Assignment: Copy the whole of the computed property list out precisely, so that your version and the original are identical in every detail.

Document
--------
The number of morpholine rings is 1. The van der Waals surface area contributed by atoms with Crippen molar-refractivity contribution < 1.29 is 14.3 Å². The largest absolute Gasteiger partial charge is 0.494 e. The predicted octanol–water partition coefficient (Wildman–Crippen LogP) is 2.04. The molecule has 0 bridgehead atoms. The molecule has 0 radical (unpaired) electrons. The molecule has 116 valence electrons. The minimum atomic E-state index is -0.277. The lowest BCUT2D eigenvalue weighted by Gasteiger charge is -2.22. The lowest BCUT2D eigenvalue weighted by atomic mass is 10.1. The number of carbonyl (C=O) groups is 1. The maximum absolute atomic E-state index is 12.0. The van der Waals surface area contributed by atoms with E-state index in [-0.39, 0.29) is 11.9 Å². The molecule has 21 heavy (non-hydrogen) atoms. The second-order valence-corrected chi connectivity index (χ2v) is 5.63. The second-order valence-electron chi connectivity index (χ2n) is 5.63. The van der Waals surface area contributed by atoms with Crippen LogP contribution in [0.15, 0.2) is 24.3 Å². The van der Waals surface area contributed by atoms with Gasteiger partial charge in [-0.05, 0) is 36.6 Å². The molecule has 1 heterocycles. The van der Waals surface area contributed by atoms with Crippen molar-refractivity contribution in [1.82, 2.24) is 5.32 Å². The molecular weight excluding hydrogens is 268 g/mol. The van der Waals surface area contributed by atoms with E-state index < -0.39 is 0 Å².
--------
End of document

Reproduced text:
The number of morpholine rings is 1. The van der Waals surface area contributed by atoms with Crippen molar-refractivity contribution < 1.29 is 14.3 Å². The largest absolute Gasteiger partial charge is 0.494 e. The predicted octanol–water partition coefficient (Wildman–Crippen LogP) is 2.04. The molecule has 0 bridgehead atoms. The molecule has 0 radical (unpaired) electrons. The molecule has 116 valence electrons. The minimum atomic E-state index is -0.277. The lowest BCUT2D eigenvalue weighted by Gasteiger charge is -2.22. The lowest BCUT2D eigenvalue weighted by atomic mass is 10.1. The number of carbonyl (C=O) groups is 1. The maximum absolute atomic E-state index is 12.0. The van der Waals surface area contributed by atoms with E-state index in [-0.39, 0.29) is 11.9 Å². The molecule has 21 heavy (non-hydrogen) atoms. The second-order valence-corrected chi connectivity index (χ2v) is 5.63. The second-order valence-electron chi connectivity index (χ2n) is 5.63. The van der Waals surface area contributed by atoms with Crippen LogP contribution in [0.15, 0.2) is 24.3 Å². The van der Waals surface area contributed by atoms with Gasteiger partial charge in [-0.05, 0) is 36.6 Å². The molecule has 1 heterocycles. The van der Waals surface area contributed by atoms with Crippen molar-refractivity contribution in [1.82, 2.24) is 5.32 Å². The molecular weight excluding hydrogens is 268 g/mol. The van der Waals surface area contributed by atoms with E-state index < -0.39 is 0 Å².